The 60-Second Guide to Total Retail Loss

Retail inventory management must change to adapt to new technologies, formats, and ways of shopping.

retail loss

A new report from the Retail Industry Leaders Association advocates a radical new way to think about how to understand and measure retail loss.

Shrink No Longer Cutting the Mustard

  • There is no agreed definition of what constitutes “shrinkage.”
  • Most estimates are based only upon measures of merchandise losses where the cause is unknown.
  • Estimates usually only cover stores – losses in the supply chain or e-commerce are rarely included.
  • There is little standardization on how it should be measured – cost or retail?
  • Its categorization is confusing and often relies upon catch all phrases that lack clarity.
  • Definitional ambiguity has led to some types of loss being ‘hard baked’ into retail businesses.
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Times, They Are A-Changing

  • Since shrinkage was first used, more than 100 years ago, retailing has gone through profound change.
  • New technologies, formats and ways of shopping have generated new opportunities and risks.
  • New data sources now make it possible to understand a broader range of losses across retail businesses.

Getting to Grips with Total Retail Loss

  • Offers a new definition of loss: “events and outcomes that negatively impact retail profitability and make no positive, identifiable and intrinsic contribution to generating income.”
  • Encompasses not just the loss of merchandise but also cash and margin.
  • Covers the entire retail business – physical stores, supply chain, e-commerce and corporate activities.
  • Recognizes the key difference between known and unknown losses.
  • Made up of 31 categories of known losses and two categories of unknown loss.

The Value of Implementing Total Retail Loss

  • Helping to better manage retail complexity: shrinkage no longer reflects and properly conveys the scale, nature and impact of retail losses, particularly as the retail environment becomes more dynamic and fast-changing.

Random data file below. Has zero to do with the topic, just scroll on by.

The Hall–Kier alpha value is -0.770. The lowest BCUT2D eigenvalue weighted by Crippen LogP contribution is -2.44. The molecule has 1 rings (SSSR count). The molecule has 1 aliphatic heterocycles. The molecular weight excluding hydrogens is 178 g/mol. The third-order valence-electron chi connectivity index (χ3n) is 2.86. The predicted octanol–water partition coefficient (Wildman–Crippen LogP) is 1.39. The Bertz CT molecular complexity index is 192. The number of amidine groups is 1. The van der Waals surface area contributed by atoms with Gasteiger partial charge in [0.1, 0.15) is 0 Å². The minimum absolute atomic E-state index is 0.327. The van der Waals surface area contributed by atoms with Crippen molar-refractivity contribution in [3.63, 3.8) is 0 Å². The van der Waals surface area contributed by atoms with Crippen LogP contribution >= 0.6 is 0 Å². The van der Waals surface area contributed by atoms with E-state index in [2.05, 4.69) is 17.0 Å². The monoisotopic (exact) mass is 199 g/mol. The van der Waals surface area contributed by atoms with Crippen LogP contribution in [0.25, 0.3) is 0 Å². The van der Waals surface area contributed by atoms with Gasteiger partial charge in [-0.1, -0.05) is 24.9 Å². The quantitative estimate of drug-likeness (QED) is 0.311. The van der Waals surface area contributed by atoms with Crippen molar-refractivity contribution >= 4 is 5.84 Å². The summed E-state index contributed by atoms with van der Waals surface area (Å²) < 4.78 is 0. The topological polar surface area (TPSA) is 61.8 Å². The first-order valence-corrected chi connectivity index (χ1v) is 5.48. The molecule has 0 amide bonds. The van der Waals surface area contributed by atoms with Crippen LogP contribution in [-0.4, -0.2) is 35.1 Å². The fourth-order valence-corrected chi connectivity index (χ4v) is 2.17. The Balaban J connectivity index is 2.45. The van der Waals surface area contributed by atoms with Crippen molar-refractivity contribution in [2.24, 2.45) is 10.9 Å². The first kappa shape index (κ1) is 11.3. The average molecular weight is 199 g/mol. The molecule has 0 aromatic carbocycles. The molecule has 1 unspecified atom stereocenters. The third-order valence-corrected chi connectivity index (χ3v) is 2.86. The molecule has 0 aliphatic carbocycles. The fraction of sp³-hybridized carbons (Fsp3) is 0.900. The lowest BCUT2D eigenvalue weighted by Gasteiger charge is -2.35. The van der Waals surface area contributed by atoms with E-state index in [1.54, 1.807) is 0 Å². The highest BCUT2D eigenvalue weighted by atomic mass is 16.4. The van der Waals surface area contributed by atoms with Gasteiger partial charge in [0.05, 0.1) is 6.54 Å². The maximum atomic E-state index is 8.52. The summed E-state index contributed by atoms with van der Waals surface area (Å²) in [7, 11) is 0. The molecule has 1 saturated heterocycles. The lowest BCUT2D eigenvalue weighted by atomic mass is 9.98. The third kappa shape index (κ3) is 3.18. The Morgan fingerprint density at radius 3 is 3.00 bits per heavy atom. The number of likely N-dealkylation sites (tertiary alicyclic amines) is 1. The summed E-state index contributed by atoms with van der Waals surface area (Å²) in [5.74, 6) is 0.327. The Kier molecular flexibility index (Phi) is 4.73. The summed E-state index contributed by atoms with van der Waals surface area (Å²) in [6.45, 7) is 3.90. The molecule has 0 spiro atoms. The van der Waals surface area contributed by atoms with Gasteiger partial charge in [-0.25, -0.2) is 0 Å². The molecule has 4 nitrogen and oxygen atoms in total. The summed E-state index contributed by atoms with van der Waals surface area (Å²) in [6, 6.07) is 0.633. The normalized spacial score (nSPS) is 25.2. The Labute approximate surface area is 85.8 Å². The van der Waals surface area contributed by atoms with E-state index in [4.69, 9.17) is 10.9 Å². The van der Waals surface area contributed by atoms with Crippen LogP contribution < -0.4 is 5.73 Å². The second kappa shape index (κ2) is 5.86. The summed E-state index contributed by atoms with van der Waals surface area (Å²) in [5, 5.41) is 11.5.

• Generating greater transparency and accountability: all forms of loss are captured, reducing opportunities for some to be hidden within the business.
  • Creating opportunities – unlocking baked-in losses: by adopting a more systematic approach to defining “loss” under a single typology, new profit-enhancing opportunities will be created.
  • Maximizing the potential of the loss prevention team: LP teams have developed impressive problem-solving skills. See what a difference
    they can make when they are given a broader palette of losses to address.
  • Helping to make good business choices: evaluating retail investments needs high-quality data on both sales and all possible losses to avoid unprofitable cross-functional trade-offs. Total retail loss can help your business make good choices.

Read more about this new way of thinking about retail loss in “Beyond Shrinkage: Introducing Total Retail Loss,” which was originally published in the November-December 2016 issue of LP Magazine.

Comments
  • 60 sec guide to Employee LP highlights some of the things we were very alert to back in the 70s when I worked LP for JC Penny’s in Alexandria VA. Shoplifting is was not our biggest cause of shrinkage. Internal theft was our primary cause of merchandise shrinkage to include below cost sales at checkout points. All of this was prior to the introduction of camera surveillance and electronic tags.

    Reply

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